Klipdrift Shelter, southern Cape, South Africa: preliminary report on the Howiesons Poort layers
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Surveys for archaeological sites in the De Hoop Nature Reserve, southern Cape, South Africa resulted in the discovery of a cave complex comprising two locations, Klipdrift Cave and Klipdrift Shelter. Excavations commenced in 2010 with Later Stone Age deposits initially being recovered at the former site and Middle Stone Age deposits at the latter. The lithic component at Klipdrift Shelter is consistent with the Howiesons Poort, a technological complex recorded at a number of archaeological sites in southern Africa. The age for these deposits at Klipdrift Shelter, obtained by single grain optically stimulated luminescence, spans the period 65.5 ± 4.8 ka to 59.4 ± 4.6 ka. Controlled and accurate excavations of the discrete layers have resulted in the recovery of a hominin molar, marine shells, terrestrial fauna, floral remains, organic materials, hearths, lithics, ochre, and ostrich eggshell. More than 95 pieces of the latter, distributed across the layers, are engraved with diverse, abstract patterns. The preliminary results from Klipdrift Shelter presented in this report provide new insights into the Howiesons Poort in this sub-region and contribute further to ongoing knowledge about the complex behaviours of early Homo sapiens in southern Africa. Excavations at the Klipdrift Complex will continue in the future.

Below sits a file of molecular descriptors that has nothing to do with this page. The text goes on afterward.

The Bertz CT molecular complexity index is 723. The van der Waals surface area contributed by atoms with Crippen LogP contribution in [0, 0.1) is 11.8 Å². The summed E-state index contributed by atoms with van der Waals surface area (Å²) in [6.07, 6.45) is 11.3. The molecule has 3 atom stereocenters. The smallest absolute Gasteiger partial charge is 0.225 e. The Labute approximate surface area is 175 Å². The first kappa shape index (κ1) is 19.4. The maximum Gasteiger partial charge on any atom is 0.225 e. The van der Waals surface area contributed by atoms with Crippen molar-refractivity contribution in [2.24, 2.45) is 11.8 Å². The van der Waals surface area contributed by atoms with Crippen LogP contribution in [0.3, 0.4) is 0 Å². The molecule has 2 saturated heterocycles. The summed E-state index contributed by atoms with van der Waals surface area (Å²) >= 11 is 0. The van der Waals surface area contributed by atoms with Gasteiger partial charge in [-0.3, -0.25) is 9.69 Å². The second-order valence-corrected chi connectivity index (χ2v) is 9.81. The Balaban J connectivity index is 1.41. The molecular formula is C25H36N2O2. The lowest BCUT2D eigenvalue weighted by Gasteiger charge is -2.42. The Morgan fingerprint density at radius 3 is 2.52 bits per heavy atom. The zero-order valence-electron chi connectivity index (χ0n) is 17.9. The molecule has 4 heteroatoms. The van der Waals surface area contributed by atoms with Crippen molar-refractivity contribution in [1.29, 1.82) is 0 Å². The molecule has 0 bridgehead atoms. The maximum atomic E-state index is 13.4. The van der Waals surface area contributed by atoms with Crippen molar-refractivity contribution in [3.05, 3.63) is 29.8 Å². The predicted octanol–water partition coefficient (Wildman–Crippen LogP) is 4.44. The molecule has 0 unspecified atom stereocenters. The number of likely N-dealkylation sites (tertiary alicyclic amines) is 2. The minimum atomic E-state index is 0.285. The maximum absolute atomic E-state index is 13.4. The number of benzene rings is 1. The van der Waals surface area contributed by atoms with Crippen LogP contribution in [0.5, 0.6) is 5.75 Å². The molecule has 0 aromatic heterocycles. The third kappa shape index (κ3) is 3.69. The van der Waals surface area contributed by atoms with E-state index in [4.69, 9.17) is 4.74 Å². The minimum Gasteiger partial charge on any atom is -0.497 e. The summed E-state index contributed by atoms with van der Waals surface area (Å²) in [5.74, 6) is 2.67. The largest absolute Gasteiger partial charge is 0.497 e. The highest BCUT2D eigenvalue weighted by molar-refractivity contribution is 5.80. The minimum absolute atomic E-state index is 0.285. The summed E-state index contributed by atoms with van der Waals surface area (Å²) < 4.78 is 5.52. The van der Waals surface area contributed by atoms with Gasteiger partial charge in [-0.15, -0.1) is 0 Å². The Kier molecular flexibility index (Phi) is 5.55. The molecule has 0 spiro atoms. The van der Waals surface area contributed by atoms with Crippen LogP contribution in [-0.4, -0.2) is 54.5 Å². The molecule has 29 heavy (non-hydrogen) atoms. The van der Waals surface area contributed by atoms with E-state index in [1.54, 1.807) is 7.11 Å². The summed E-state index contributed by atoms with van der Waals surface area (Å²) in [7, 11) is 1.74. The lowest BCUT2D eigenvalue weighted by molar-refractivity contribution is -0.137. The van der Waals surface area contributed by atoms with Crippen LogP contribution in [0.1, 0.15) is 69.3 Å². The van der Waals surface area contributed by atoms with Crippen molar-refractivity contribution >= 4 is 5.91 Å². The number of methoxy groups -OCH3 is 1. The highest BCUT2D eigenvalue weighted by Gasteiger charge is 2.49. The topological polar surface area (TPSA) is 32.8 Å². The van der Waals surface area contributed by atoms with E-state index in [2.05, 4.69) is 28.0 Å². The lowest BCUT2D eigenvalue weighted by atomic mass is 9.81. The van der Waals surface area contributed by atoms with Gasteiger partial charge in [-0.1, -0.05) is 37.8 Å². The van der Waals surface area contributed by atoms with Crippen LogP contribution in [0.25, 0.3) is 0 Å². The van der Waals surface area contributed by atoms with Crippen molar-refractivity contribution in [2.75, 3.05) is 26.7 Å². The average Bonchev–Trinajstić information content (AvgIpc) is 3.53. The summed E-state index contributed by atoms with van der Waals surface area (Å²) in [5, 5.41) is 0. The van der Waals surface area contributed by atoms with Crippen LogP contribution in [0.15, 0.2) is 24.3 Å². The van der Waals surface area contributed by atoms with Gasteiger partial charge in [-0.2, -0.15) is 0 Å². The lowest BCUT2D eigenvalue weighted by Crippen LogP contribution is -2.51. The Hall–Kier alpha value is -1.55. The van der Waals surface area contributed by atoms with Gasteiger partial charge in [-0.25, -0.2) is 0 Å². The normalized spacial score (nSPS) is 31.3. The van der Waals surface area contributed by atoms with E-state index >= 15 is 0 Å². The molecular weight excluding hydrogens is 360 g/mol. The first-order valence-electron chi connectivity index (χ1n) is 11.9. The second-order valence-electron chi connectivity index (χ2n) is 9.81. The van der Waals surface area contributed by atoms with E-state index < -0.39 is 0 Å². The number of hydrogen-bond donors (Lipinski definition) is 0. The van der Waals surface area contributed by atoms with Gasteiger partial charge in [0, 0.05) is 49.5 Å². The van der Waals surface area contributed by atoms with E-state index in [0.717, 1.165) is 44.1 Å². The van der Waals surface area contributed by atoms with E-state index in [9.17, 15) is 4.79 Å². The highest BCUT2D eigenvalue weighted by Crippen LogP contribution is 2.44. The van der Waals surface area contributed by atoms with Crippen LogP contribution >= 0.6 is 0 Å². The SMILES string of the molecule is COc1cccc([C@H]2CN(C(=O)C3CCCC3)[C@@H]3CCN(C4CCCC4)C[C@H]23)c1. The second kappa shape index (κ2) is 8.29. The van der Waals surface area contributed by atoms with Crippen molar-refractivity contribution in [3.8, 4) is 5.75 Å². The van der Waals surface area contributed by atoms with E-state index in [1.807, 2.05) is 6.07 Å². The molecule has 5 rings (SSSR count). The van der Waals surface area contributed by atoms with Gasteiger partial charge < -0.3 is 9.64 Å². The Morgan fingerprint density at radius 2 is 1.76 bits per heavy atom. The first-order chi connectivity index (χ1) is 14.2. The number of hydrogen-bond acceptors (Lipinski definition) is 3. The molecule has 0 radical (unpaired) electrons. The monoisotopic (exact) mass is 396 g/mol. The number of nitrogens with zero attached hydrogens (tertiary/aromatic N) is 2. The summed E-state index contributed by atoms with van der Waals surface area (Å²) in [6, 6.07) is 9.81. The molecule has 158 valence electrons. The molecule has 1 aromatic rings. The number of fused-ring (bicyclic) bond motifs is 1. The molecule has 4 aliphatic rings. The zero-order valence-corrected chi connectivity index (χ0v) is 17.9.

CitationJournal of Archaeological Science
SubjectMiddle Stone AgeHowiesons PoortHomo sapiensmodern human behaviourcoastal subsistenceSouthern Africa
- Archaeology 101
Copyright 2014 The Authors